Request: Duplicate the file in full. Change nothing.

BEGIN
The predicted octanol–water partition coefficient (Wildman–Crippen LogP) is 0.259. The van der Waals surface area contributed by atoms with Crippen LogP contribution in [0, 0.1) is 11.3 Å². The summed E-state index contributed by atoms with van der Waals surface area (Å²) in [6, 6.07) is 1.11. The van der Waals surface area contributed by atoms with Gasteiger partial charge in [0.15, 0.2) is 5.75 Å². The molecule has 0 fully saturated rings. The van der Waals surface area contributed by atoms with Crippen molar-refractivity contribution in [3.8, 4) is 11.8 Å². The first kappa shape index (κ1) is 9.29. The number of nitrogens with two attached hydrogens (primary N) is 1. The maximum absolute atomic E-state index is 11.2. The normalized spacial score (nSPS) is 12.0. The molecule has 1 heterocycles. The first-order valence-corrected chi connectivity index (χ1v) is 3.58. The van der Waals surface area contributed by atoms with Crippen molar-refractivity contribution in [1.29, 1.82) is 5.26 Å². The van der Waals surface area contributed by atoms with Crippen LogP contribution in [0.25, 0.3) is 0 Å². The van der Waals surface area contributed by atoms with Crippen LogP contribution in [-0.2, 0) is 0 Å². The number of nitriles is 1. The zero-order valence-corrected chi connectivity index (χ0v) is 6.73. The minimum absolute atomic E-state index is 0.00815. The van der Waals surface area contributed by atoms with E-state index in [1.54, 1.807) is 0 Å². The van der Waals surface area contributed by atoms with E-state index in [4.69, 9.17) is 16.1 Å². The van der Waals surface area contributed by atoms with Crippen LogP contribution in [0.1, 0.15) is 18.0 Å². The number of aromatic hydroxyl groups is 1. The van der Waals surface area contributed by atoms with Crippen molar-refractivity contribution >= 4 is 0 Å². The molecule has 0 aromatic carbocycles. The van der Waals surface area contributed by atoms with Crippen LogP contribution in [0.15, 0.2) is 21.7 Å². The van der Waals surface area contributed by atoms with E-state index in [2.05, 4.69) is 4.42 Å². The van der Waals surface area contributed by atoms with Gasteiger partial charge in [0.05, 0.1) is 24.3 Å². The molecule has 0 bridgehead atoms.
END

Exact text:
The predicted octanol–water partition coefficient (Wildman–Crippen LogP) is 0.259. The van der Waals surface area contributed by atoms with Crippen LogP contribution in [0, 0.1) is 11.3 Å². The summed E-state index contributed by atoms with van der Waals surface area (Å²) in [6, 6.07) is 1.11. The van der Waals surface area contributed by atoms with Gasteiger partial charge in [0.15, 0.2) is 5.75 Å². The molecule has 0 fully saturated rings. The van der Waals surface area contributed by atoms with Crippen molar-refractivity contribution in [3.8, 4) is 11.8 Å². The first kappa shape index (κ1) is 9.29. The number of nitrogens with two attached hydrogens (primary N) is 1. The maximum absolute atomic E-state index is 11.2. The normalized spacial score (nSPS) is 12.0. The molecule has 1 heterocycles. The first-order valence-corrected chi connectivity index (χ1v) is 3.58. The van der Waals surface area contributed by atoms with Crippen molar-refractivity contribution in [1.29, 1.82) is 5.26 Å². The van der Waals surface area contributed by atoms with Crippen LogP contribution in [0.25, 0.3) is 0 Å². The van der Waals surface area contributed by atoms with Crippen LogP contribution in [-0.2, 0) is 0 Å². The number of nitriles is 1. The zero-order valence-corrected chi connectivity index (χ0v) is 6.73. The minimum absolute atomic E-state index is 0.00815. The van der Waals surface area contributed by atoms with E-state index in [1.54, 1.807) is 0 Å². The van der Waals surface area contributed by atoms with E-state index in [4.69, 9.17) is 16.1 Å². The van der Waals surface area contributed by atoms with Crippen LogP contribution in [0.1, 0.15) is 18.0 Å². The number of aromatic hydroxyl groups is 1. The van der Waals surface area contributed by atoms with Crippen molar-refractivity contribution >= 4 is 0 Å². The molecule has 0 aromatic carbocycles. The van der Waals surface area contributed by atoms with Crippen LogP contribution in [0.15, 0.2) is 21.7 Å². The van der Waals surface area contributed by atoms with E-state index in [2.05, 4.69) is 4.42 Å². The van der Waals surface area contributed by atoms with Gasteiger partial charge in [0.05, 0.1) is 24.3 Å². The molecule has 0 bridgehead atoms.